Friday, September 22, 2017

Will Donald Trump Destroy The Presidency?

m*th*r f*ck*r...
   Citizens’ trust in American institutions has been in decline for a while. That’s one reason Donald Trump was elected. His assault on those institutions, and the defiant reactions to his assault, will further diminish that trust and make it yet harder to resolve social and political disputes. The breakdown in institutions mirrors the breakdown in social cohesion among citizens that was also a major cause of Trumpism, and that Trumpism has churned further. This is perhaps the worst news of all for our democracy. As Cass Sunstein lamented in his book #Republic, “Members of a democratic public will not do well if they are unable to appreciate the views of their fellow citizens, if they believe ‘fake news,’ or if they see one another as enemies or adversaries in some kind of war.”
   To that depressing conclusion I will add another. The relatively hopeful parts of the analysis offered here—that the Constitution has prevented presidential law-breaking, and that most of Trump’s norm violations will not persist—rest on a pair of assumptions that have so far prevailed but that might not hold in the future. The first is that Trump’s presidency, which has accomplished little, will continue to fail and that he will not be reelected. But it is conceivable that he will turn things around—for example, by pulling off tax and infrastructure reform and putting Kim Jong Un in a box—and win the 2020 election, perhaps in a three-way race. If Trump succeeds and makes it to a second term, his norm-breaking will be seen to serve the presidency more than it does today. If that happens, the office will be forever changed, and not for the better.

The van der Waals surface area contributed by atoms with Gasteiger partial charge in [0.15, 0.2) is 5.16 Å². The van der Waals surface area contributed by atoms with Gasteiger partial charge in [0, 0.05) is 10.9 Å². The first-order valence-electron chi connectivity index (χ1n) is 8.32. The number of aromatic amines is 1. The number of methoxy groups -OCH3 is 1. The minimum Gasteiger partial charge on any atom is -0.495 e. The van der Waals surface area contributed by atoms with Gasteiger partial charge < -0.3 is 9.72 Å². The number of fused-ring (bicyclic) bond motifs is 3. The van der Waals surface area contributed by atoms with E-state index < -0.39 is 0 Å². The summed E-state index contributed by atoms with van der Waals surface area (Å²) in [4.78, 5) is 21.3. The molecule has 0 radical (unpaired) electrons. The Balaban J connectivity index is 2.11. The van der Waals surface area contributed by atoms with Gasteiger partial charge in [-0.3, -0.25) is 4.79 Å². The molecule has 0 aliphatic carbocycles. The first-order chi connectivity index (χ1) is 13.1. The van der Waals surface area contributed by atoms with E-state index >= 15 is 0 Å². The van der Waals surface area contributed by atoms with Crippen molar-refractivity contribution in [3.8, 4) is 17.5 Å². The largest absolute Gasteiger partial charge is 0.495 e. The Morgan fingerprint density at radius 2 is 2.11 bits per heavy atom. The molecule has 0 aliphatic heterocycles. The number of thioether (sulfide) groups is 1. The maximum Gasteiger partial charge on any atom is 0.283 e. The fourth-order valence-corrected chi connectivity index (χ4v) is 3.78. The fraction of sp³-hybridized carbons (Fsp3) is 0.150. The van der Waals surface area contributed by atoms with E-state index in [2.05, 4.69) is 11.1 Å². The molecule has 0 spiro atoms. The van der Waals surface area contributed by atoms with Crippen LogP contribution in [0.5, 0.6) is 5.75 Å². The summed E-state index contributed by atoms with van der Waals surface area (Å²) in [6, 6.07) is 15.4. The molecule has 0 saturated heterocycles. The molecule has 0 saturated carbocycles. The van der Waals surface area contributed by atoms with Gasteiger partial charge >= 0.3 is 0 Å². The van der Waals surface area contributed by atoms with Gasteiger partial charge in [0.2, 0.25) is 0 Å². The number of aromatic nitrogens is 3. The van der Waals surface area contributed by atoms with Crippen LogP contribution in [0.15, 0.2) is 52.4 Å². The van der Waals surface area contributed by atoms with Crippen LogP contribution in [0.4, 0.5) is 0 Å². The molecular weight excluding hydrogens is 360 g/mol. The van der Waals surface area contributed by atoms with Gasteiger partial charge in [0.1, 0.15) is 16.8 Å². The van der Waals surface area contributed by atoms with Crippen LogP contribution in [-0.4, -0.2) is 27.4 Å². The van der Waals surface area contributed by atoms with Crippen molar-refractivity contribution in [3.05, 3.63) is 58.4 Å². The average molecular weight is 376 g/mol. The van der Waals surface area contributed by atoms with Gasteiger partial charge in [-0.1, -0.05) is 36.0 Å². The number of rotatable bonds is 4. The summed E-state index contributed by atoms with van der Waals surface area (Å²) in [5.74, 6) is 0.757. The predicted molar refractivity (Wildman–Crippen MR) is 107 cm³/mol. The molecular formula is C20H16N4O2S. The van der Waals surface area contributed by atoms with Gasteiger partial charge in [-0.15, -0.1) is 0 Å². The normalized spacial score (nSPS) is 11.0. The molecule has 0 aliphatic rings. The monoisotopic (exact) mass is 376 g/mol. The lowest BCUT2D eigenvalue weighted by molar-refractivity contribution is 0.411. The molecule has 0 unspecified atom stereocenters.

The second assumption is that the country is fundamentally stable. In Trump’s first seven months in office, the stock market boomed and the United States faced no full-blown national-security crisis. But what if the economy collapses, or the country faces a major domestic terrorist attack or even nuclear war? What if Mueller finds evidence that Trump colluded with the Russians—and Trump fires not just Mueller but also scores of others in the Justice Department, and pardons himself and everyone else involved? These are not crazy possibilities. The Constitution has held thus far and might continue to do so under more-extreme circumstances. But it also might not.
Remember when we all hated Jack Goldsmith? Well, anyway...this is a good article, if mostly depressing.

0 Comments:

Post a Comment

Subscribe to Post Comments [Atom]

Links to this post:

Create a Link

<< Home